Pacemakers combined with Implantable Cardiac defibrillators (ICDs) are being inserted at an increasing rate for patients at high risk of sudden death from a cardiac arrhythmia such as in heart failure. Patients with advanced progressive illness may at some stage reach a point where continued defibrillation is no longer consistent with the goals of their care. In addition, many patients with pacemakers are unaware that they have a defibrillator as well as a pacemaker in place.
When approaching the end of life there is a risk of the patient developing rhythms that may trigger defibrillation. Delivery of shocks near the end of life may be ineffective, painful to the patient and distressing to the carers and relatives. Deactivation will not be painful and dying will not be more painful if the device is turned off.
Deactivation of ICDs can be a difficult time for patients and their relatives and issues should be addressed as early as appropriate in the patient’s management to avoid unnecessary distress. In progressive illness the use of Advanced Care Directives can assist the patient to accurately communicate their wishes and their family to be confident in the knowledge that they are acting accordingly.
Deactivation of the defibrillator does not affect the
pacemaker function, so the heart will continue to
beat with the pacemaker component fully functioning
Previously deactivation of these devices only took place in hospital settings under a cardiologists care, however this is often inappropriate when a dying patient wishes to remain at home. Permanent ICD deactivation can be arranged by contacting the device company who will send out a technician to the patients home if they have written authorisation and are accompanied by a Palliative Care Nurse.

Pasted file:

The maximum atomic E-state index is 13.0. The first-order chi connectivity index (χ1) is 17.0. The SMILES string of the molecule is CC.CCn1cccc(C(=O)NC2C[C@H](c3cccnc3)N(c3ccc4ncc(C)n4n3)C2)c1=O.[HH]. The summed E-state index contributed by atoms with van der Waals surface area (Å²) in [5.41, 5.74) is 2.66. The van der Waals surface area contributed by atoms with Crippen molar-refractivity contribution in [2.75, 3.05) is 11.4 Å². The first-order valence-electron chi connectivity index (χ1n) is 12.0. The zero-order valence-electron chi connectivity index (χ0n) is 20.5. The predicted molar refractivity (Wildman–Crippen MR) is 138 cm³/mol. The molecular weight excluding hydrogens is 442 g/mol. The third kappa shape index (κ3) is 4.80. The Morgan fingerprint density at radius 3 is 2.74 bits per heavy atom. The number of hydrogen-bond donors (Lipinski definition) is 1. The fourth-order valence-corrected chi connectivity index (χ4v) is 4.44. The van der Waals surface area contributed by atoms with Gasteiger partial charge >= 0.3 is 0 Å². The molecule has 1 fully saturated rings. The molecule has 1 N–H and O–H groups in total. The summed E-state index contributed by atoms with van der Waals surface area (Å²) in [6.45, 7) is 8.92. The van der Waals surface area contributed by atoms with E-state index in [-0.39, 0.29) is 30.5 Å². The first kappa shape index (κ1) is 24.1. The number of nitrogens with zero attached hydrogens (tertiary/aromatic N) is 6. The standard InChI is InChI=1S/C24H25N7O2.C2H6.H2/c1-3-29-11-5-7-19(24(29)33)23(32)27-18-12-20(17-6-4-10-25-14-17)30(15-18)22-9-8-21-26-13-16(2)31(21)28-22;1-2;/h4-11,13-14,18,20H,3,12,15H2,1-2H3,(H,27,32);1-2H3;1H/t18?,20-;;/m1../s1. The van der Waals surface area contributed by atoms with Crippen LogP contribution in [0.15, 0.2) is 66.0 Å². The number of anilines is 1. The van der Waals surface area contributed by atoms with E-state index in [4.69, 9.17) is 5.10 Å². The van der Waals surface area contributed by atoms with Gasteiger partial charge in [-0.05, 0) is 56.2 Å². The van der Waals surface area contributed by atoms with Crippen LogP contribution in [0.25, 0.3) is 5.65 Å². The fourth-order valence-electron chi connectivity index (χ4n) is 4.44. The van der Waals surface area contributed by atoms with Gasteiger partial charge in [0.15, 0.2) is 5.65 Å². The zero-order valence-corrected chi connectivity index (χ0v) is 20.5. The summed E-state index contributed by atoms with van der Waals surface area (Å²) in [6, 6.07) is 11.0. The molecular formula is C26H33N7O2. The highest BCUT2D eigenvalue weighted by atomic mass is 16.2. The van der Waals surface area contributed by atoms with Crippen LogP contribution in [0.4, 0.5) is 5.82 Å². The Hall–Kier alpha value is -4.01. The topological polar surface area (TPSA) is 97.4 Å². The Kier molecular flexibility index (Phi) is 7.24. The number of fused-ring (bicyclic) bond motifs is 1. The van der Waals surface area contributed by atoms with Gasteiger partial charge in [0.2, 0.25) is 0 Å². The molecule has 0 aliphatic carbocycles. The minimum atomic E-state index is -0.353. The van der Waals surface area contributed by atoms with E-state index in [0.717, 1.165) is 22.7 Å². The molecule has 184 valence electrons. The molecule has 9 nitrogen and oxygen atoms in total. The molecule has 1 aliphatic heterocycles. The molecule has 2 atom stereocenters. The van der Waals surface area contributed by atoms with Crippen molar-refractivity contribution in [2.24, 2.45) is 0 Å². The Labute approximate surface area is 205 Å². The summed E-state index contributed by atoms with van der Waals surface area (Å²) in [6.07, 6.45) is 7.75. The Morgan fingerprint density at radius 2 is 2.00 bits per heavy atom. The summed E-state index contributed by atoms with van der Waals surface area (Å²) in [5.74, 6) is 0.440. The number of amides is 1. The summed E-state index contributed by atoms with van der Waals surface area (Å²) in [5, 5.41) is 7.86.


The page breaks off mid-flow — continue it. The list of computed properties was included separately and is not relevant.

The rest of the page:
Where necessary the application of a strong clinical ring magnet to the device will temporarily deactivate the defibrillator, however the magnet must be applied according to the specific company instructions, and permanent deactivation should be arranged as soon as possible. The NNSW community nurses have access to consent forms and special magnets, and can apply them at the patients home when necessary and when indicated by the patient’s doctor.
NSW Guidelines for the Deactivation of Implantable Cardioverter Defibrillators at the End of Life www.aci.health.nsw.gov.au SHPN: (ACI) 130029 ISBN: 978 1 74187 866 0. Published: 14 February 2013 HS12-097.